Uni student 101 - How to survive your first year out of home
Moving away from the ‘rents to go to uni? Here are a few handy hints to make your first time living out of home one to remember.
Manage your expectations
Living out of home for the first time can be incredibly exciting. However, the harsh realities of domestic life, and living in a house that is less comfortable than your parents’ place, can put a dampener on your new-found freedom. Keep in mind that things might not always go to plan, and sometimes you will need to take time out to do those boring cleaning tasks that keep your home liveable.
Appliances will break/leak/explode, and you’ll inevitably have to wait forever for a visit from a plumber/electrician/real estate agent. But even if your current housing is light-years away from your idea of a dream home, don’t worry – it will still be the backdrop to some of the best times of your life.
Set out boundaries early
There’s only one thing worse than a housemate that steals all of your milk, leaves dishes in the sink for ages and thinks the lounge room is the best place to store all their sporting equipment – a housemate who does all of these things and doesn’t realise that it’s driving you crazy. It’s a good idea to outline what everyone’s expectations are early on, so situations don’t build up and get out of control later. The key to a great share house is communication – and knowing whose turn it is to restock the toilet paper!
Have a schedule
Having a simple cleaning roster can save a lot of heartache and despair for very clean housemates. Knowing when it’s your turn to clean the bathroom might not be that appealing, but anything that keeps harmony in the house is a good thing.
Learn to cook something (that isn’t instant noodles)
Living out of home often opens up a world of culinary opportunity, mainly of the takeaway variety. Embracing the uni student lifestyle (i.e. late nights, lots of social activities) on a uni student budget (i.e. virtually no money at all) can be a struggle, and sometimes cost and convenience can overtake healthy and home-cooked. You won’t be motivated to do it all the time, but even scheduling one night a week to cook a healthy meal at home will do your health, and maybe even your wallet, wonders. You never know, you and your housemates might be even start cooking together, and create some great memories (and even better meals).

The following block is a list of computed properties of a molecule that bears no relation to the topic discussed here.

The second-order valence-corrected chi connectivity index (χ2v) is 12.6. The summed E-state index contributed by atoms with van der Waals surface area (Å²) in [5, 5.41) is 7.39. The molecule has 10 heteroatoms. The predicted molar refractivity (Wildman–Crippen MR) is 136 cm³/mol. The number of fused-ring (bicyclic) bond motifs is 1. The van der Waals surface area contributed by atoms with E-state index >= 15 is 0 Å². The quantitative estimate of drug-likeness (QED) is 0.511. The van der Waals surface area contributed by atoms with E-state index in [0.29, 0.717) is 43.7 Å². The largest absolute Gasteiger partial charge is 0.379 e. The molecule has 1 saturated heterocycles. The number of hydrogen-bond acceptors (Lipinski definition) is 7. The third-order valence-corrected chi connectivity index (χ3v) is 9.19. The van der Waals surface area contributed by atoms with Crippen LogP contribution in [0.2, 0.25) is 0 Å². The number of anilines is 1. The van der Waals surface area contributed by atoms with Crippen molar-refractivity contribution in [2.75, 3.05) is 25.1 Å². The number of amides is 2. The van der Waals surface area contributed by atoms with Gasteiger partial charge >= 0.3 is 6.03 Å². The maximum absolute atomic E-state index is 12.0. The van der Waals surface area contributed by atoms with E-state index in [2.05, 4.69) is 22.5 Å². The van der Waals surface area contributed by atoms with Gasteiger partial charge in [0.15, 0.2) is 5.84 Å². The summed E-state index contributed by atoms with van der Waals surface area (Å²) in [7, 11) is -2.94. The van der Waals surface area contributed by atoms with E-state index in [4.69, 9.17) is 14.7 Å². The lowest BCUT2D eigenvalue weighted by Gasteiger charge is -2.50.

Make your new house feel like home
Never underestimate the power of a personal touch in making a space feel more comfortable. Whether it’s your favourite colourful throw rug, or photos of family and friends, items that reflect your personality and make you smile will make your new digs feel less foreign.
Keep your landlord happy
Before planning any large scale decorating, you should make sure you have a look at any conditions on the property you’re living in. Some landlords don’t allow nails to be hammered into walls without prior approval, so make sure you check it’s ok before you start on a poster-hanging spree. It’s also common for landlords to prevent tenants from owning pets in the property, so read the fine print before you bring home that new furry friend. Make sure you know what you can and can’t do under the obligations of your lease, and you’ll be more likely to get your precious bond back.
When you first move out, it can be hard adjusting to living with people who are different to yourself, or your family. Some people are early risers, others are night owls. Some people are wild party animals, while others love a chilled out couch/binge TV session. Whichever camp you fall in, living with others can require a bit of compromise, but it will make you gain valuable skills that will benefit you for years to come. So relax and enjoy the ride!